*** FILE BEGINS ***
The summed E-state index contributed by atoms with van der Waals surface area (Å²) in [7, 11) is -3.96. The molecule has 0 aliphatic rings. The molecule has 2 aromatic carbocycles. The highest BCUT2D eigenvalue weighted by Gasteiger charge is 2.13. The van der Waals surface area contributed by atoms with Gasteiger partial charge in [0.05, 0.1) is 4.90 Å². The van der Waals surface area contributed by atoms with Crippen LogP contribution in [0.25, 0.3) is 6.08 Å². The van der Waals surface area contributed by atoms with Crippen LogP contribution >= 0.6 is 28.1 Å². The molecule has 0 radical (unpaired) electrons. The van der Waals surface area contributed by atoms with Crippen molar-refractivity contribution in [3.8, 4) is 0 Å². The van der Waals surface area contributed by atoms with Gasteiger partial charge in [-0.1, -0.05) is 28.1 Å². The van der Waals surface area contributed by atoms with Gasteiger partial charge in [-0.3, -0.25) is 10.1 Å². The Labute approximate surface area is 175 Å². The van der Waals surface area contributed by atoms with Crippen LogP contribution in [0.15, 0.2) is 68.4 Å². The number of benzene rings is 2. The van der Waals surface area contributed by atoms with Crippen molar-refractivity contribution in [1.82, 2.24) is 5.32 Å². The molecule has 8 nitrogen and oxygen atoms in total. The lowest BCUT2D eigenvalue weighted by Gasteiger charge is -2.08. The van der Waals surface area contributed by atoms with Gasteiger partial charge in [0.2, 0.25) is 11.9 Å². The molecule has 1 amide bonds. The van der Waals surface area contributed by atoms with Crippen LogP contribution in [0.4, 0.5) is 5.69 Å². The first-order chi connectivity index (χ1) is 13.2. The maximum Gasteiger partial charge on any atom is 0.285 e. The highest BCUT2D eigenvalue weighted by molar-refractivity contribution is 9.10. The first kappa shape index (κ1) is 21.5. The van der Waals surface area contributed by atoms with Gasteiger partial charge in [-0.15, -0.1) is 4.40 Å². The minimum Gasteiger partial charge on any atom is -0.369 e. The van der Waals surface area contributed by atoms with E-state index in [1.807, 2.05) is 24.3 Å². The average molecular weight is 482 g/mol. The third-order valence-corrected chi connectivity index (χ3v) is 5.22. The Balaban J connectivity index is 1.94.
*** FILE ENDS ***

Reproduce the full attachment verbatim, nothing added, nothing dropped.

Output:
The summed E-state index contributed by atoms with van der Waals surface area (Å²) in [7, 11) is -3.96. The molecule has 0 aliphatic rings. The molecule has 2 aromatic carbocycles. The highest BCUT2D eigenvalue weighted by Gasteiger charge is 2.13. The van der Waals surface area contributed by atoms with Gasteiger partial charge in [0.05, 0.1) is 4.90 Å². The van der Waals surface area contributed by atoms with Crippen LogP contribution in [0.25, 0.3) is 6.08 Å². The van der Waals surface area contributed by atoms with Crippen LogP contribution >= 0.6 is 28.1 Å². The molecule has 0 radical (unpaired) electrons. The van der Waals surface area contributed by atoms with Crippen molar-refractivity contribution in [3.8, 4) is 0 Å². The van der Waals surface area contributed by atoms with Gasteiger partial charge in [-0.1, -0.05) is 28.1 Å². The van der Waals surface area contributed by atoms with Gasteiger partial charge in [-0.3, -0.25) is 10.1 Å². The Labute approximate surface area is 175 Å². The van der Waals surface area contributed by atoms with Crippen LogP contribution in [0.15, 0.2) is 68.4 Å². The number of benzene rings is 2. The van der Waals surface area contributed by atoms with Crippen molar-refractivity contribution in [1.82, 2.24) is 5.32 Å². The molecule has 8 nitrogen and oxygen atoms in total. The lowest BCUT2D eigenvalue weighted by Gasteiger charge is -2.08. The van der Waals surface area contributed by atoms with Gasteiger partial charge in [0.2, 0.25) is 11.9 Å². The molecule has 1 amide bonds. The van der Waals surface area contributed by atoms with Crippen LogP contribution in [0.4, 0.5) is 5.69 Å². The first-order chi connectivity index (χ1) is 13.2. The maximum Gasteiger partial charge on any atom is 0.285 e. The highest BCUT2D eigenvalue weighted by molar-refractivity contribution is 9.10. The first kappa shape index (κ1) is 21.5. The van der Waals surface area contributed by atoms with Gasteiger partial charge in [-0.15, -0.1) is 4.40 Å². The minimum Gasteiger partial charge on any atom is -0.369 e. The van der Waals surface area contributed by atoms with E-state index in [1.807, 2.05) is 24.3 Å². The average molecular weight is 482 g/mol. The third-order valence-corrected chi connectivity index (χ3v) is 5.22. The Balaban J connectivity index is 1.94.